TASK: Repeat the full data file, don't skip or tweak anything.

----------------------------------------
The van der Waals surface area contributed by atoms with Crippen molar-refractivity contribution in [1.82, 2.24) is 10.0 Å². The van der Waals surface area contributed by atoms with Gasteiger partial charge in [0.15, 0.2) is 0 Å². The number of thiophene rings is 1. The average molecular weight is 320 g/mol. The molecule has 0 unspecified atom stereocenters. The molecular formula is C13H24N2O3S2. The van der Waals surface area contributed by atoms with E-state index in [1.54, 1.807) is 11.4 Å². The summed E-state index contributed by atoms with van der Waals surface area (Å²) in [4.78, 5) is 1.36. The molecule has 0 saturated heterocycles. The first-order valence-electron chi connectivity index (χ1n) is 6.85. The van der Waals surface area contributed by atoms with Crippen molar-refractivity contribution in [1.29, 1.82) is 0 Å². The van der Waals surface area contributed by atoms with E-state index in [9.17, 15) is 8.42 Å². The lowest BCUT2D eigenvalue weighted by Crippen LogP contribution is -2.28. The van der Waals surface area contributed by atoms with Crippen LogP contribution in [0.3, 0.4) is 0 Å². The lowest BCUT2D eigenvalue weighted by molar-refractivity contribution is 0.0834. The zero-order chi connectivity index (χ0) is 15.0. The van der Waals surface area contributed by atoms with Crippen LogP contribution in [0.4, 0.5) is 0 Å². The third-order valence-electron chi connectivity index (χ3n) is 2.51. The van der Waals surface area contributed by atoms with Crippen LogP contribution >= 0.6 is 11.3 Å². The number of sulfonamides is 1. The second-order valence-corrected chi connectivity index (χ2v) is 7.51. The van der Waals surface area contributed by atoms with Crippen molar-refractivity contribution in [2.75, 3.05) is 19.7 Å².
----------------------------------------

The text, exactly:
The van der Waals surface area contributed by atoms with Crippen molar-refractivity contribution in [1.82, 2.24) is 10.0 Å². The van der Waals surface area contributed by atoms with Gasteiger partial charge in [0.15, 0.2) is 0 Å². The number of thiophene rings is 1. The average molecular weight is 320 g/mol. The molecule has 0 unspecified atom stereocenters. The molecular formula is C13H24N2O3S2. The van der Waals surface area contributed by atoms with E-state index in [1.54, 1.807) is 11.4 Å². The summed E-state index contributed by atoms with van der Waals surface area (Å²) in [4.78, 5) is 1.36. The molecule has 0 saturated heterocycles. The first-order valence-electron chi connectivity index (χ1n) is 6.85. The van der Waals surface area contributed by atoms with Crippen molar-refractivity contribution in [1.29, 1.82) is 0 Å². The van der Waals surface area contributed by atoms with E-state index in [9.17, 15) is 8.42 Å². The lowest BCUT2D eigenvalue weighted by Crippen LogP contribution is -2.28. The van der Waals surface area contributed by atoms with Crippen LogP contribution in [0.3, 0.4) is 0 Å². The lowest BCUT2D eigenvalue weighted by molar-refractivity contribution is 0.0834. The zero-order chi connectivity index (χ0) is 15.0. The van der Waals surface area contributed by atoms with Crippen LogP contribution in [0.4, 0.5) is 0 Å². The third-order valence-electron chi connectivity index (χ3n) is 2.51. The van der Waals surface area contributed by atoms with Crippen LogP contribution >= 0.6 is 11.3 Å². The number of sulfonamides is 1. The second-order valence-corrected chi connectivity index (χ2v) is 7.51. The van der Waals surface area contributed by atoms with Crippen molar-refractivity contribution in [2.75, 3.05) is 19.7 Å².